DUNEDIN, New Zealand (Reuters) - Hamish Rutherford became the ninth New Zealander to score a century on debut as he helped his side to 255 for two, a first innings lead of 88 runs, at lunch on the third day of the first test against England on Friday.
Rutherford was 167 not out at the break having matched England’s first innings score by himself and will resume at the crease alongside Ross Taylor, who had made one run.
Peter Fulton (55) and Kane Williamson (24), the last New Zealand player to score a century on debut, were the only wickets to fall in the session as the home side hammered home their advantage.
New Zealand had bowled England out in less than two sessions on the second day of the match, which had the entire first day’s play washed out by rain.
The home side resumed on 131 with lefthander Rutherford on 77 and Fulton on 46 and the pair wasted little time getting back into stride with Rutherford stroking two boundaries in the fourth over of the day off paceman Steve Finn.
Fulton, who provided the stabilising influence while Rutherford attacked at the other end, brought up his second test half century in the next over when he tucked a James Anderson delivery behind square for a single.
Rutherford moved rapidly into the 90s but lost Fulton with the score on 158 when the tall right hander got a bottom edge to an Anderson delivery that did not bounce and wicketkeeper Matt Prior took a low catch.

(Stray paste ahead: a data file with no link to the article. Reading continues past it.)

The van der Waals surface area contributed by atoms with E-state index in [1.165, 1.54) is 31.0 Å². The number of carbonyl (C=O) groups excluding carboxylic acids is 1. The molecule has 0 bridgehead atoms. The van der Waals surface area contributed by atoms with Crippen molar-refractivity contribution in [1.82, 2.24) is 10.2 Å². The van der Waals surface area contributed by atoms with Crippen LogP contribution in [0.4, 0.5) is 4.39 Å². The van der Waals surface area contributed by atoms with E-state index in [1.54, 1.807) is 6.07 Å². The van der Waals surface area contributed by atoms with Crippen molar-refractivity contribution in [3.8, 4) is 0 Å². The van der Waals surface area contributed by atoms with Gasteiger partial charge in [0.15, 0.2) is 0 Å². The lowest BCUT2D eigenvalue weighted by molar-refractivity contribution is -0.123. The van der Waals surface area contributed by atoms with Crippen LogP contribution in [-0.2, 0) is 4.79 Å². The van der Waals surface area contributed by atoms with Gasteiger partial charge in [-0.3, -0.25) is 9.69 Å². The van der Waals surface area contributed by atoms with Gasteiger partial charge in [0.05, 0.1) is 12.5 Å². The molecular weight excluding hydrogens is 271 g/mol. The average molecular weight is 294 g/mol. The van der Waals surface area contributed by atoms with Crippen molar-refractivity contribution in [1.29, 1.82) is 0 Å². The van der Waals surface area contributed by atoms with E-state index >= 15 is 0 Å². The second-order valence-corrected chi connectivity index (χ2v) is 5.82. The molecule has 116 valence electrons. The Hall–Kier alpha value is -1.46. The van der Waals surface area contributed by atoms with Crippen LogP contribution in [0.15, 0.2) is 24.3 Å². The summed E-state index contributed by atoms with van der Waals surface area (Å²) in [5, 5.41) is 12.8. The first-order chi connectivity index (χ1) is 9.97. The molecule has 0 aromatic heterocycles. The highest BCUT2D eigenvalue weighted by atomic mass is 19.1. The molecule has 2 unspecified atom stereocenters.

Rutherford moved to 99 when he cut a Finn delivery to the third man boundary and defended the next ball before bringing up the milestone with an exquisitely timed drive that raced to the extra cover boundary.
The 23-year-old did not wait for the ball to cross the rope to celebrate, raising his arms as he jogged down the pitch to meet Williamson as the crowd on his home ground rose to their feet.
His century came off 139 balls and included 15 boundaries and one six.
England had the better of the 30 minutes after Fulton’s dismissal but Williamson patiently resisted, scoring two runs from 39 balls.
He hit his first boundary on his 40th delivery and that proved a release valve.
England’s shoulders slumped, their chatter dropped and their Barmy Army supporters were silenced as the home side seized back the advantage and continued to stretch their lead.
Williamson was bowled by left arm spinner Monty Panesar to break the 91-run partnership just 15 minutes before lunch.
Editing by Nick Mulvenney